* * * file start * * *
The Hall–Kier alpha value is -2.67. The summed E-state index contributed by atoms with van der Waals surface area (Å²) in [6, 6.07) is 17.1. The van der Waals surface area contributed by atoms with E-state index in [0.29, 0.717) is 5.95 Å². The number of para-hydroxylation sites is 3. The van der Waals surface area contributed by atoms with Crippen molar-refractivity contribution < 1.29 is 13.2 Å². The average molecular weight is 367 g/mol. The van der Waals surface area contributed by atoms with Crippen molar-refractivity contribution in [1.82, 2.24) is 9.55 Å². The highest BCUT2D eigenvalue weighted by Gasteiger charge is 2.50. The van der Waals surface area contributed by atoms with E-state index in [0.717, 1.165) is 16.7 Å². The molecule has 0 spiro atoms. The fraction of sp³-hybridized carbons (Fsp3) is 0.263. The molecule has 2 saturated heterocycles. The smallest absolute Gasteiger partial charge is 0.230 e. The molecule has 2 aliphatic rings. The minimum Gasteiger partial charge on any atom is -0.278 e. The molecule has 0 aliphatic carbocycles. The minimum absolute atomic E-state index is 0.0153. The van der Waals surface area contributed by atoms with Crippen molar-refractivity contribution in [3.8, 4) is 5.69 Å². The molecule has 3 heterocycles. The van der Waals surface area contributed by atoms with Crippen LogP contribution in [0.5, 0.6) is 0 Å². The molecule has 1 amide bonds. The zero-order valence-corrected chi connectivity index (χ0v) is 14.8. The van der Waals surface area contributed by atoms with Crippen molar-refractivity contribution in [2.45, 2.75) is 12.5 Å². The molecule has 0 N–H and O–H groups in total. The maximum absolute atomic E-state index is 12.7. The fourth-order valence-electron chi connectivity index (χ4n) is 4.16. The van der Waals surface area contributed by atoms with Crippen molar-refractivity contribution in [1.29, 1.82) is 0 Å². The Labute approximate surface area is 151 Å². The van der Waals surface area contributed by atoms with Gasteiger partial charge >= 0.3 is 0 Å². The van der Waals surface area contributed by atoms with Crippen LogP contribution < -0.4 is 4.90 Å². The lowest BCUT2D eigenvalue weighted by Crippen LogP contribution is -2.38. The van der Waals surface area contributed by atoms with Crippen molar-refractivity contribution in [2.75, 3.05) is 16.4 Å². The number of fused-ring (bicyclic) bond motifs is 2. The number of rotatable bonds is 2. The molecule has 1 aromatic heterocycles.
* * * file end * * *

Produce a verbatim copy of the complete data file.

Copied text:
The Hall–Kier alpha value is -2.67. The summed E-state index contributed by atoms with van der Waals surface area (Å²) in [6, 6.07) is 17.1. The van der Waals surface area contributed by atoms with E-state index in [0.29, 0.717) is 5.95 Å². The number of para-hydroxylation sites is 3. The van der Waals surface area contributed by atoms with Crippen molar-refractivity contribution < 1.29 is 13.2 Å². The average molecular weight is 367 g/mol. The van der Waals surface area contributed by atoms with Crippen molar-refractivity contribution in [1.82, 2.24) is 9.55 Å². The highest BCUT2D eigenvalue weighted by Gasteiger charge is 2.50. The van der Waals surface area contributed by atoms with E-state index in [0.717, 1.165) is 16.7 Å². The molecule has 0 spiro atoms. The fraction of sp³-hybridized carbons (Fsp3) is 0.263. The molecule has 2 saturated heterocycles. The smallest absolute Gasteiger partial charge is 0.230 e. The molecule has 2 aliphatic rings. The minimum Gasteiger partial charge on any atom is -0.278 e. The molecule has 0 aliphatic carbocycles. The minimum absolute atomic E-state index is 0.0153. The van der Waals surface area contributed by atoms with Crippen molar-refractivity contribution in [3.8, 4) is 5.69 Å². The molecule has 3 heterocycles. The van der Waals surface area contributed by atoms with Crippen LogP contribution in [0.5, 0.6) is 0 Å². The molecule has 1 amide bonds. The zero-order valence-corrected chi connectivity index (χ0v) is 14.8. The van der Waals surface area contributed by atoms with Crippen molar-refractivity contribution in [2.45, 2.75) is 12.5 Å². The molecule has 0 N–H and O–H groups in total. The maximum absolute atomic E-state index is 12.7. The fourth-order valence-electron chi connectivity index (χ4n) is 4.16. The van der Waals surface area contributed by atoms with Crippen molar-refractivity contribution in [1.29, 1.82) is 0 Å². The Labute approximate surface area is 151 Å². The van der Waals surface area contributed by atoms with Gasteiger partial charge >= 0.3 is 0 Å². The van der Waals surface area contributed by atoms with Crippen LogP contribution < -0.4 is 4.90 Å². The lowest BCUT2D eigenvalue weighted by Crippen LogP contribution is -2.38. The van der Waals surface area contributed by atoms with Crippen molar-refractivity contribution in [2.75, 3.05) is 16.4 Å². The number of fused-ring (bicyclic) bond motifs is 2. The number of rotatable bonds is 2. The molecule has 1 aromatic heterocycles.